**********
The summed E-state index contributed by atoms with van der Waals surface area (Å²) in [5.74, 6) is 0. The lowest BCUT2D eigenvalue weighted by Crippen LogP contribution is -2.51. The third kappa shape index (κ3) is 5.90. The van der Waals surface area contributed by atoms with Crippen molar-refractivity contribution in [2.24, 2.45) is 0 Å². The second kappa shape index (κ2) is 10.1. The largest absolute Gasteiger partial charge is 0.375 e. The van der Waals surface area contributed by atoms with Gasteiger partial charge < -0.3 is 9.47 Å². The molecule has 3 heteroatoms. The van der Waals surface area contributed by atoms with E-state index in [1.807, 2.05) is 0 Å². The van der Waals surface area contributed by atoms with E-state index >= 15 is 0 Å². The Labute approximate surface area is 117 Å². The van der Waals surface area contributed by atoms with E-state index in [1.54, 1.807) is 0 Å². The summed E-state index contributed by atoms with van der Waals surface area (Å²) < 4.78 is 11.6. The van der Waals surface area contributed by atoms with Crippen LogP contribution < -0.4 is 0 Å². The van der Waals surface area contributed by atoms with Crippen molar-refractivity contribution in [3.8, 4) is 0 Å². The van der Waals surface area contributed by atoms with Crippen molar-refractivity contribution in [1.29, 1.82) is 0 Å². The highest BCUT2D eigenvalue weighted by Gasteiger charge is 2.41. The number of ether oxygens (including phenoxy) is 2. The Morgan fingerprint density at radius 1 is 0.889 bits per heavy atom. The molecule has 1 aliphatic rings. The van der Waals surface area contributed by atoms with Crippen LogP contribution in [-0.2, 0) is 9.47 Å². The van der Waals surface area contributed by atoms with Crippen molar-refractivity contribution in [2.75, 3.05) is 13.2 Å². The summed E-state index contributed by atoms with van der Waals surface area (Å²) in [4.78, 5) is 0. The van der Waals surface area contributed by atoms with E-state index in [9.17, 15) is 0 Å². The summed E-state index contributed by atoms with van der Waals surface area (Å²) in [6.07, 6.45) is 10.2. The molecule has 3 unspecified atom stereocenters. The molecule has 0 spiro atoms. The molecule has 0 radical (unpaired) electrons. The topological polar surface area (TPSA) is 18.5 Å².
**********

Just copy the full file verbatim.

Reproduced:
The summed E-state index contributed by atoms with van der Waals surface area (Å²) in [5.74, 6) is 0. The lowest BCUT2D eigenvalue weighted by Crippen LogP contribution is -2.51. The third kappa shape index (κ3) is 5.90. The van der Waals surface area contributed by atoms with Crippen molar-refractivity contribution in [2.24, 2.45) is 0 Å². The second kappa shape index (κ2) is 10.1. The largest absolute Gasteiger partial charge is 0.375 e. The van der Waals surface area contributed by atoms with Gasteiger partial charge < -0.3 is 9.47 Å². The molecule has 3 heteroatoms. The van der Waals surface area contributed by atoms with E-state index in [1.807, 2.05) is 0 Å². The van der Waals surface area contributed by atoms with E-state index >= 15 is 0 Å². The Labute approximate surface area is 117 Å². The van der Waals surface area contributed by atoms with E-state index in [1.54, 1.807) is 0 Å². The summed E-state index contributed by atoms with van der Waals surface area (Å²) < 4.78 is 11.6. The van der Waals surface area contributed by atoms with Crippen LogP contribution < -0.4 is 0 Å². The van der Waals surface area contributed by atoms with Crippen molar-refractivity contribution in [3.8, 4) is 0 Å². The van der Waals surface area contributed by atoms with Crippen molar-refractivity contribution in [1.29, 1.82) is 0 Å². The highest BCUT2D eigenvalue weighted by Gasteiger charge is 2.41. The number of ether oxygens (including phenoxy) is 2. The Morgan fingerprint density at radius 1 is 0.889 bits per heavy atom. The molecule has 1 aliphatic rings. The van der Waals surface area contributed by atoms with Crippen LogP contribution in [-0.2, 0) is 9.47 Å². The van der Waals surface area contributed by atoms with Crippen molar-refractivity contribution in [2.75, 3.05) is 13.2 Å². The summed E-state index contributed by atoms with van der Waals surface area (Å²) in [4.78, 5) is 0. The van der Waals surface area contributed by atoms with E-state index in [9.17, 15) is 0 Å². The summed E-state index contributed by atoms with van der Waals surface area (Å²) in [6.07, 6.45) is 10.2. The molecule has 3 unspecified atom stereocenters. The molecule has 0 spiro atoms. The molecule has 0 radical (unpaired) electrons. The topological polar surface area (TPSA) is 18.5 Å².